Class 12 Biology chapter 6 Plant water relation textbook solutions

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Q. 1 Multiple Choice Questions
1. In soil, water available for absorption 
by root is ...................
 a. gravitaional water
 b. capillary water
 c. hygroscopic water
 d. combined water

2. The most widely accepted theory for 
ascent of sap is ..............
 a. capillarity theory
 b. root pressure theory
 c. diffusion
 d. transpiration pull theory

3. Water movement between the cells is 
due to .............
a. T. P.
b. W. P.
c. DPD
d. incipient plasmolysis

4. In guard cells, when sugar is converted into starch, the stomatal pore .............
 a. closes almost completely
 b. opens partially
 c. opens fully
 d. remains unchanged

5. Surface tension is due to ..............
a. diffusion
b. osmosis
c. gravitational force
d. cohesion

6. Which of the following type of solution has lower level of solutes than the solution?
 a. Isotonic
b. Hypotonic
c. Hypertonic
d. Anisotonic

7. During rainy season wooden doors warp and become difficult to open or to close because of ............... 
a. plasmolysis
b. imbibition
c. osmosis
d. diffusion

8. Water absorption takes place through 
............. 
a. lateral roots
b. root cap
c. root hair
d. primary root

9. Due to low atmospheric pressure the 
rate of transpiration will .............
 a. increase
 b. decrease rapidly
 c. decrease slowly
 d. remain unaffected

10. Osmosis is a property of ..................
a. solute
b. solvent
c. solution
d. membrane


Q. 2 Very short answer questions.
1. What is osmotic pressure?
Answer : Osmosis is defined as the flow of water/solvent molecules through a semipermeable membrane from a region of low to high solute concentration.

2. Name the condition in which protoplast of the plant cell shrinks.
Answer : The phenomenon by which protoplast of a cell shrinks from the wall is plasmolysis. It is the process where the shrinkage and contraction of plant cells take place. This happens because of loss of water.

3. What happens when a pressure greater than the atmospheric pressure is applied to pure water or a solution?
Answer : If a pressure greater than atmospheric pressure is applied to pure water or a solution, its water potential increases. ... Pressure can build up in a plant system when water enters a plant cell due to diffusion causing a pressure built up against the cell wall, it makes the cell turgid.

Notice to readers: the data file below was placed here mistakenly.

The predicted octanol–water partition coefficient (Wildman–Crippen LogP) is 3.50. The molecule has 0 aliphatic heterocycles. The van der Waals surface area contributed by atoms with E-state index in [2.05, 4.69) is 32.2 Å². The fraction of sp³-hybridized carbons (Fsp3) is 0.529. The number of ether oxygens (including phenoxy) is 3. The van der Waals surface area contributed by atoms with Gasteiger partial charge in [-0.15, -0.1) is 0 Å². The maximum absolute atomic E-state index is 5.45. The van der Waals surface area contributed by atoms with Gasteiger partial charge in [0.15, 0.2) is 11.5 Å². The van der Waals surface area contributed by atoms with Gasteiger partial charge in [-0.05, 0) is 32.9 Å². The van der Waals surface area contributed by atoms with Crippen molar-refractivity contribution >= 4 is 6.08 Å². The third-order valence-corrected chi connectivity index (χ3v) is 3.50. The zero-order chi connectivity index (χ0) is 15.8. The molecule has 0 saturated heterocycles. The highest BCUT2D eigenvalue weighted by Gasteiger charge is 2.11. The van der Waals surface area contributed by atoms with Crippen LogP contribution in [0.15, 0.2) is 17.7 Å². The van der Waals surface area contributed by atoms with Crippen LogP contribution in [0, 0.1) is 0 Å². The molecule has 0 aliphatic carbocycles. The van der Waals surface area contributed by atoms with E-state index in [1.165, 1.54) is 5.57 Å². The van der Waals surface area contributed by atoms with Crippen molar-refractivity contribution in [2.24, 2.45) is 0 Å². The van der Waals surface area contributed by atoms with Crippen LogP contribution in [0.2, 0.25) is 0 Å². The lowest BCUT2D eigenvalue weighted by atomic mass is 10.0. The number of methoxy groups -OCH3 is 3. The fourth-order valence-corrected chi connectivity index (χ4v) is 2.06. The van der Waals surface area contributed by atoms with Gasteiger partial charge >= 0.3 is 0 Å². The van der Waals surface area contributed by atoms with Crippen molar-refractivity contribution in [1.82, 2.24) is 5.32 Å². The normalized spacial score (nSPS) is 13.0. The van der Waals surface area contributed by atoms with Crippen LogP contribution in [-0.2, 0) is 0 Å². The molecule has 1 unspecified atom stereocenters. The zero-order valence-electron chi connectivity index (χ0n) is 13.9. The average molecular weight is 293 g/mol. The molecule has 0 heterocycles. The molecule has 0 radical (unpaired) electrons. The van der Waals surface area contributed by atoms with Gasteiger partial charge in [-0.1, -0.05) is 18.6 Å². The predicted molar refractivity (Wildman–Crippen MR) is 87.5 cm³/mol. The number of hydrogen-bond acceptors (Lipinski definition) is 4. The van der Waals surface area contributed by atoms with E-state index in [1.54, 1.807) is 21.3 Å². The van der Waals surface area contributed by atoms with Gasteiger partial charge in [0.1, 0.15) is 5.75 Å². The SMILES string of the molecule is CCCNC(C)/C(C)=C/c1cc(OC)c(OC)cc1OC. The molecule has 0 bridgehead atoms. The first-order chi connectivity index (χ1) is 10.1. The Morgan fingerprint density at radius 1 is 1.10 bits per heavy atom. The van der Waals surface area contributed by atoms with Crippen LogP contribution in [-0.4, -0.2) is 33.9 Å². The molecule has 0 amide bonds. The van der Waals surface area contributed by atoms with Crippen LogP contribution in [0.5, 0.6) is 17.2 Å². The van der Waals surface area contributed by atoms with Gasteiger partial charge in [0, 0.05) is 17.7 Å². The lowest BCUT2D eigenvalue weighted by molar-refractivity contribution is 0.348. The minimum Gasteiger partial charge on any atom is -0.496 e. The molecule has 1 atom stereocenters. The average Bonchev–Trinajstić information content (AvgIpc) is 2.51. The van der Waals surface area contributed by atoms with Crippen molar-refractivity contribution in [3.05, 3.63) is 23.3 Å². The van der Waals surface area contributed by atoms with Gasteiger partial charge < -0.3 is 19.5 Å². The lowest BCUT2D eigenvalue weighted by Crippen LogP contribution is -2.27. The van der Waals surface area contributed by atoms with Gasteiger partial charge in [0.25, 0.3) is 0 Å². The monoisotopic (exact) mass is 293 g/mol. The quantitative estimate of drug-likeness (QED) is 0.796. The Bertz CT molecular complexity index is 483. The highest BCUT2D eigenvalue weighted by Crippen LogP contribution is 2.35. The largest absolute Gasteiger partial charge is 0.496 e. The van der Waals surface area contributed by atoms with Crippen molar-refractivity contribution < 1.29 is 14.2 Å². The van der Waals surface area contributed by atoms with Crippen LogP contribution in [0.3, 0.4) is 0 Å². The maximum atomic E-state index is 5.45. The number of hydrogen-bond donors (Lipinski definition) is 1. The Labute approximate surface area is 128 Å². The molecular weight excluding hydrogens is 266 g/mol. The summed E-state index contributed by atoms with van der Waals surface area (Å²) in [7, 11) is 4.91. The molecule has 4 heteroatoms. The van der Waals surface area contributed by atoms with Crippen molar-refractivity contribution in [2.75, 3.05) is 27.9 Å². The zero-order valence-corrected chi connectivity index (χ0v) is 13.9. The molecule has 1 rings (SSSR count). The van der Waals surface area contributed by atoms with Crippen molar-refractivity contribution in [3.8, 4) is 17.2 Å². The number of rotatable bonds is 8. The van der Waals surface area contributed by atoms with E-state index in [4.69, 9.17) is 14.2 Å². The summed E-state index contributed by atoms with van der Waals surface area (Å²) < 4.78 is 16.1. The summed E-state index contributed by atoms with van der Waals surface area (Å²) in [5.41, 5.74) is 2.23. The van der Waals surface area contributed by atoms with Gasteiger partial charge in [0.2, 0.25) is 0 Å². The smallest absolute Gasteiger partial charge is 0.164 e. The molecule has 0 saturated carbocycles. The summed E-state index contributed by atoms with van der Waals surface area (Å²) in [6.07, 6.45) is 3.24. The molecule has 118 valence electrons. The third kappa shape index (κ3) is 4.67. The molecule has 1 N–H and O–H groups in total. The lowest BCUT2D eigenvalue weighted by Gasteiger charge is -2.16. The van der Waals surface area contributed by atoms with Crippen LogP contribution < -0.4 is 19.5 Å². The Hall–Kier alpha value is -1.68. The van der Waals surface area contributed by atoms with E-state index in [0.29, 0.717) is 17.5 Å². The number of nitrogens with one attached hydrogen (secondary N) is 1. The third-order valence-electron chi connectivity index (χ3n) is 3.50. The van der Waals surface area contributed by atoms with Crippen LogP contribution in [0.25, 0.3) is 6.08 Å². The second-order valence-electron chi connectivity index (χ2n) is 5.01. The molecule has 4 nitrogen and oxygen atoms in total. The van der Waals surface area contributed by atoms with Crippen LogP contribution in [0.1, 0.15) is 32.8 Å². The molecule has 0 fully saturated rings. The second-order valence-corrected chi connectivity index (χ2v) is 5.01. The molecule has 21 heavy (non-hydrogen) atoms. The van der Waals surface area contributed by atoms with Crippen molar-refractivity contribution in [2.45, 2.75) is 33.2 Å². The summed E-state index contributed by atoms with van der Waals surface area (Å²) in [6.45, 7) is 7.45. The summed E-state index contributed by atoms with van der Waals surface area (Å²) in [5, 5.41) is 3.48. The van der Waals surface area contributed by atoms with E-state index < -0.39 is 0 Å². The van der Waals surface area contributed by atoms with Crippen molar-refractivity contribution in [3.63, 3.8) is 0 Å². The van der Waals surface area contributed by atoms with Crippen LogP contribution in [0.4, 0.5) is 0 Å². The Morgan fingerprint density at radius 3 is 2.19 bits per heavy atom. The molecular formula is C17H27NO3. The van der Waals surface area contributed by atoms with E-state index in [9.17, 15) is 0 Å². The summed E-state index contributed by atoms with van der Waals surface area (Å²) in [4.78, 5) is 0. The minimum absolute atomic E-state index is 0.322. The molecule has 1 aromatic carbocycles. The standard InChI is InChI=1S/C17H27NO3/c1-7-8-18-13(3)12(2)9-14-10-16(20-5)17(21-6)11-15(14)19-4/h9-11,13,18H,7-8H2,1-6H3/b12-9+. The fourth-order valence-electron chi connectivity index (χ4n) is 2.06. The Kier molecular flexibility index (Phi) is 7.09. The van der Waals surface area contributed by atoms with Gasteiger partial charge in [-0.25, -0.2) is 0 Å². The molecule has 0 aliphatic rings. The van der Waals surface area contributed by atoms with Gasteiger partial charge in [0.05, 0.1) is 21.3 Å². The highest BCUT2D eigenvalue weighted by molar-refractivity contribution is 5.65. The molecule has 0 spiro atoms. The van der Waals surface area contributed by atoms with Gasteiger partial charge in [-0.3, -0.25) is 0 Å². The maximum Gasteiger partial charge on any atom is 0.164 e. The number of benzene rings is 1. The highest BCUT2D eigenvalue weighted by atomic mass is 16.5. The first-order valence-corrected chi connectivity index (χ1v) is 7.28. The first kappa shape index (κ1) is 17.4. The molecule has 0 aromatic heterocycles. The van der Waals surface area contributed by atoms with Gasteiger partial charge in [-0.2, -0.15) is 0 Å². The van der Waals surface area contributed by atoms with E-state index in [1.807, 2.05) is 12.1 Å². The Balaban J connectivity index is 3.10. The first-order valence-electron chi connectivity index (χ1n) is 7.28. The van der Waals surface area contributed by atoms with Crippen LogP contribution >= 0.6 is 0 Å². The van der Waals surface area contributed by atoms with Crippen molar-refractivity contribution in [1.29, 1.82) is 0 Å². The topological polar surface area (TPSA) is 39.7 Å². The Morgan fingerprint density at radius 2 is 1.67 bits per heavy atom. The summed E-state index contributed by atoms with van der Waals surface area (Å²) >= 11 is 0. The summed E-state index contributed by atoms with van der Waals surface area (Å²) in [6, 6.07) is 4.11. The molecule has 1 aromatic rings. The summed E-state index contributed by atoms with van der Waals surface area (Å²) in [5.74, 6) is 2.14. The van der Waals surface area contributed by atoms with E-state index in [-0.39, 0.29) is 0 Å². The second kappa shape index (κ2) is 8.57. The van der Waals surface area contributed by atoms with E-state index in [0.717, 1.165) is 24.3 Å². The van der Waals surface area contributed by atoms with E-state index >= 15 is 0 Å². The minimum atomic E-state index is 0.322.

4. Which type of solution will bring about deplasmolysis?
Answer : Plasmolysis is the process in which cells lose water in a hypertonic solution. The reverse process, deplasmolysis or cytolysis, can occur if the cell is in a hypotonic solution resulting in a lower external osmotic pressure and a net flow of water into the cell.

5. Which type of plants have negative root pressure?
Answer : Clark (1874) tested over 60 species of woody plants in Massachusetts and found exudation from only a few species, including maple, birch, walnut, hop hornbeam, and grape. Sap flow ceases as leaves develop and increasing transpiration produces negative pressure or tension in the xylem sap.

6. In which conditions transpiration pull 
will be affected?
Answer : Transpiration pull will be maximum under open stomata, dry atmosphere and moist soil. Answer: Transpiration pull will be maximum under open stomata, dry atmosphere and moist soil.

7. Mention the shape of guard cells in 
Cyperus.
Answer : As mentioned, guard cells are bean/kidney-shaped cells located on plant epidermis. As such, they, like trichomes and pavement cells, are also epidermal cells.

8. Why do diurnal changes occur in 
osmotic potential of guard cells?
Answer : It is generally believed that, by lowering the osmotic potential, higher solute concen- trations can contribute to a greater capacity for turgor maintenance.

9. What is symplast pathway?
Answer : It provides the movement of water from one cell to another cell by plasmodesmata. Symplast, which is also called as cytoplasmic is an inner side of the plasma membrane.


Q. 3 Answer the following questions.
1. Describe mechanism for absorption of 
water. 
Answer : In higher plants water is absorbed through root hairs which are in contact with soil water. Mainly, there are two ways/ modes of absorption of water viz, passive absorption and active absorption.

a. Passive absorption :
It is the main way of absorbing water
through the roots and not by the roots from soil into the plant. The driving force is transpiration pull and it thus proceeds through DPD gradient. There is no expenditure of energy (ATP) as
water moves in accordance to the concentration gradient. Hence, it is passive absorption. About 98% of the total water absorbed in plants, occur passively. Passive absorption occurs during day time when transpiration is in progress. It stops at night when transpiration stops.

b. Active absorption :
Here, water is absorbed due to activity
of roots. Root cells play active role in the
absorption of water. The driving force is the root pressure developed, in the living cells of root. Active absorption occurs usually at night when transpiration stops due to closure of stomata. As water absorption is against the DPD gradient, there is expenditure of ATP (energy) generated
through the respiratory activity of cells.
Active absorption may be of two kinds
viz, osmotic and non-osmotic.

2. Discuss theories of water translocation. 
Answer : The transport of water with dissolved minerals from root to other aerial parts like stem and leaves, against the gravity, is called translocation or ascent of sap. Several mechanisms/ theories have
been put forth to explain the mechanism of